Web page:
Skip to Content, Navigation, or Footer.
The Post - Athens, OH
The independent newspaper covering campus and community since 1911.
The Post

(Photo provided via @mitskiarchives on Instagram)

Album Review: Mitski expresses in her struggles of fame and success on ‘Laurel Hell’

After the immaculate success of her last album, Be the Cowboy, Asian-American singer-songwriter Mitski announced an indefinite hiatus from her music career back in 2019.  Succeeding the long hiatus, she has returned to her music, presenting her struggles that occurred within that time in her sixth studio album, Laurel Hell.

It’s both a beautiful yet sorrowful listen, one moment consists of an insanely catchy melody and the next consists of extremely tear-jerking lyrics. For hardcore fans, this is the normal setup for a Mitski album, but nonetheless, it never seems to get old. 

Several songs on the album consist of Mitski reflecting on her music career. Her personal struggle with fame and success are shown immensely throughout the album, making it feel more personal and wholehearted. 

The album opens up with “Valentine, Texas,” a song that first sounds dark but then ascends into a beautiful synth instrumental. The opening lyrics act as a humble welcoming as she sings, “Let’s step carefully into the dark.” She is preparing herself and her listeners as she dives back into her music career, seemingly a daunting task for her to do. 

Released as the first single off the album, “Working for the Knife” reflects further on her career head on. Mitski refers to the knife as a metaphor for her hardships, the hardships that ultimately made her almost leave her career behind. Throughout the song, she expresses that she is working, living and dying for the metaphorical knife. Entering in with some heavy synth and a simple drumbeat, the song sounds idle but leaves a lasting impression during each listen.

Fourth track on the album, “Everyone,” is yet another song where she dwells on her music career. After being told not to pursue music by those surrounding her, she ignores them and follows through, to which she ends up giving up everything in order to gain fame and success. Lyrics “Take it all, whatever you want” resemble her willing determination to do anything to rise to fame. But after realizing what it took from her, she decides to step back. The ending lyrics  “Sometimes I think I am free / Until I find I’m back in line again” resemble her thinking that she was going to stay away from music but instead she finds herself making music again.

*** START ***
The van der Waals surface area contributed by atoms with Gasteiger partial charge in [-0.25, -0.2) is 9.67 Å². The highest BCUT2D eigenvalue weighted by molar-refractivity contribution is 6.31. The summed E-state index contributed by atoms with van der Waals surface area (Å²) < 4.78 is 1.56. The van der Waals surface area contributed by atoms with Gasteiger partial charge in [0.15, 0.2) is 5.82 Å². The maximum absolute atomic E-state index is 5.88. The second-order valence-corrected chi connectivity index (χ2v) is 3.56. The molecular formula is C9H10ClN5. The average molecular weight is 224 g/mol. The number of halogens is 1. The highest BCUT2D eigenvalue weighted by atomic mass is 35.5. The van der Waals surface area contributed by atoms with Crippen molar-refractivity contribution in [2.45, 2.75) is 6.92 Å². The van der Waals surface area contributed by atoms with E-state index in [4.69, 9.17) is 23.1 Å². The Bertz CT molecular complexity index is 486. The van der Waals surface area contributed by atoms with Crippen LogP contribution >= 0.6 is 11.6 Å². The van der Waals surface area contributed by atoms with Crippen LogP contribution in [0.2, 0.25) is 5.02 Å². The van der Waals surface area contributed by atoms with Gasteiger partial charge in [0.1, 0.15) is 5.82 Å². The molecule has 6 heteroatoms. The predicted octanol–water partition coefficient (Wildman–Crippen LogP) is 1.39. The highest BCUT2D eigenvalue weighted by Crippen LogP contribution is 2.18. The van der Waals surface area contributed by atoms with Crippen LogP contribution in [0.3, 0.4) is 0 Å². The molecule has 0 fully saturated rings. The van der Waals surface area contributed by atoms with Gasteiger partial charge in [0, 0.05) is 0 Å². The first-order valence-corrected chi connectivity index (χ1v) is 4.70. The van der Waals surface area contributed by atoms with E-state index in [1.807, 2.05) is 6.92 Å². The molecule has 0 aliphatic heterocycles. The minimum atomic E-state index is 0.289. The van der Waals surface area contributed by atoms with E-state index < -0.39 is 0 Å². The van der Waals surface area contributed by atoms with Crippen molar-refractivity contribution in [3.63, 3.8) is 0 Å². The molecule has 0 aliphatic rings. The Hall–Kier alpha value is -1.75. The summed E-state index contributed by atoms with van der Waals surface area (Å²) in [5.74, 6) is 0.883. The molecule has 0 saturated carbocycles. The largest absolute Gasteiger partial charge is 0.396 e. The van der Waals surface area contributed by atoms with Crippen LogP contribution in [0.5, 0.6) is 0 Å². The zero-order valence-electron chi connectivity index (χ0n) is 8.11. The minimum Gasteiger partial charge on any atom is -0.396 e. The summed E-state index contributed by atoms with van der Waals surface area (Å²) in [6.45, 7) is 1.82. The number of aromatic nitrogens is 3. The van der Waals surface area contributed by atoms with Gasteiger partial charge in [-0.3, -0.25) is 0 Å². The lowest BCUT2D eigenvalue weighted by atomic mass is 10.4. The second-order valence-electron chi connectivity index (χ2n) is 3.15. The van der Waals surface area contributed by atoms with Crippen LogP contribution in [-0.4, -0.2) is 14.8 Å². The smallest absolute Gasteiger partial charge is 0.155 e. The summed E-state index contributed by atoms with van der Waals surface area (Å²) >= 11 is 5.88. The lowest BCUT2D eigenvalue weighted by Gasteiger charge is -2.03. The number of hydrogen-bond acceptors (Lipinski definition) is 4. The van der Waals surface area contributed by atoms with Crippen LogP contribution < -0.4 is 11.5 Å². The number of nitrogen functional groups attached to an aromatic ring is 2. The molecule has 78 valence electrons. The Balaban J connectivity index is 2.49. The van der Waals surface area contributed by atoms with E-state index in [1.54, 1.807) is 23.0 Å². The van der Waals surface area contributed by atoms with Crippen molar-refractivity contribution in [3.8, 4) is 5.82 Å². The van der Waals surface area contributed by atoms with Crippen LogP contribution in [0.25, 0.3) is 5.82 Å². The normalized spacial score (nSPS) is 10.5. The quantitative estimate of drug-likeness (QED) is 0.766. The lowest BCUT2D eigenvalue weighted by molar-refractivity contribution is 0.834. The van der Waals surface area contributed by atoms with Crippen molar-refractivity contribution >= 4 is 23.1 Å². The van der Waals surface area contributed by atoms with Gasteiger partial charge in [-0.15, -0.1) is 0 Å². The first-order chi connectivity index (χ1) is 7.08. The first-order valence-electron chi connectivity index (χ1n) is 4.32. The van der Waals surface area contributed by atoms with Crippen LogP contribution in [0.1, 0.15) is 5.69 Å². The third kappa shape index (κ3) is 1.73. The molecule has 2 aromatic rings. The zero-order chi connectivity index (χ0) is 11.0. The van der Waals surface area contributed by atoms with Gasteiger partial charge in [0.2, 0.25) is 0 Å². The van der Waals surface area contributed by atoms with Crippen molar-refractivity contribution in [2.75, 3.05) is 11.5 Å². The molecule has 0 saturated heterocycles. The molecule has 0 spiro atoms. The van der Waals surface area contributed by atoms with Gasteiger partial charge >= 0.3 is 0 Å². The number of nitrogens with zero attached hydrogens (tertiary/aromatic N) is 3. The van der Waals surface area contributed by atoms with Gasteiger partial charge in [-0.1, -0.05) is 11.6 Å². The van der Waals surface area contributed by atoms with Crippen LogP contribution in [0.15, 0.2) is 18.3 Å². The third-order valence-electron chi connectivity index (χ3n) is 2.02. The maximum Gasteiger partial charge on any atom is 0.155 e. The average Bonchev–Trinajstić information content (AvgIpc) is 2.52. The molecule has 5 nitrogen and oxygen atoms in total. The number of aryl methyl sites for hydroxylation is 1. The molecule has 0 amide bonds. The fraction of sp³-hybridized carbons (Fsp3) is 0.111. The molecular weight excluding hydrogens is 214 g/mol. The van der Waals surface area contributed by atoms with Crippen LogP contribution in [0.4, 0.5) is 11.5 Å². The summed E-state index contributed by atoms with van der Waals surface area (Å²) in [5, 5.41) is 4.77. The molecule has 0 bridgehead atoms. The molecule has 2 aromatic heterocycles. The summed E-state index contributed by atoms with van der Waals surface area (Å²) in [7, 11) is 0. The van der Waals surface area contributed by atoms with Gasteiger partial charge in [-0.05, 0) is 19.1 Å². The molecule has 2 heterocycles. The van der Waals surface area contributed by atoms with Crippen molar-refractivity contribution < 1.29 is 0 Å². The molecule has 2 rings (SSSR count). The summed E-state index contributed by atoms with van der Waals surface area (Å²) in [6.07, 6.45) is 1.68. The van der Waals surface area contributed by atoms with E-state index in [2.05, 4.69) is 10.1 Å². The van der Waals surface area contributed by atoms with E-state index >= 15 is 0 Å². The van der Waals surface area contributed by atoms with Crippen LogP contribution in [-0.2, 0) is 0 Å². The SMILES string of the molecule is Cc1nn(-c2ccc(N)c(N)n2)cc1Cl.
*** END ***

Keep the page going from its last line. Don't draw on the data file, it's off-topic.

The album’s embrace of 80’s synth-pop elements curates a brilliant, poignant sound. She manages to exceed the many other artists that try to replicate such an iconic and intricate genre. Compared to these other artists, she shows more authenticity especially in songs like “Love Me More”, “The Only Heartbreaker”, and “Should’ve Been Me.” Universally, all the songs on the album contain some use of that trendy electronic synth instrumentation that provides a substantial amount of sentiment to her music. 

Closing off the album with “That’s Our Lamp” was an interesting choice for the artist. While she usually ends her album with slower heartfelt songs like “Two Slow Dancers” and “A Burning Hill,” she decides to end this album with “That’s Our Lamp.” This last feature on the album sounds brighter than her previous closures, but still features her signature touch of lyrics being somber and harrowing. 

It would make more sense to end the album with “I Guess,” which contains that more somber sound that usually serves as a resolution on prior albums. Second to last on the album, this song acts as a show of gratitude from Mitski as she ends the song with “From here, I can say, ‘Thank you’ / From here, I can tell you, ‘Thank you’.” 

Mitski proves yet again that she is unlike any other artist out there. Her individuality, which is heavily presented in her lyrics and sound, have an ample way of projecting her music into the hearts of many. This album particularly has its heartfelt moments in its lethargic songs and in its more poppy songs. This is the usual formula for the artist but still her skill hasn’t diminished after the past few years and it seems to only grow stronger with age.  

It’s severely hard to compare the album to its predecessor but overall the album still holds its own. While it may not hold above the previous album, there is still proof of growth and improvement. Hopefully, Mitski continues her journey as she continues to hit the peak of her own success. 

Laurel Hell is a short yet extensive album, with a runtime of just over 30 minutes. Some songs shine more than others but what she lacks in sound she makes up for in her lyricism. Both electrifying and bold, Mitski’s meaningful new album addresses her tumultuous career within the resounding use of synth-pop. This album was definitely hard for her to make but through her astonishing ability to express herself she is able to create an album so engrossing. 


Powered by SNworks Solutions by The State News
All Content © 2016-2024 The Post, Athens OH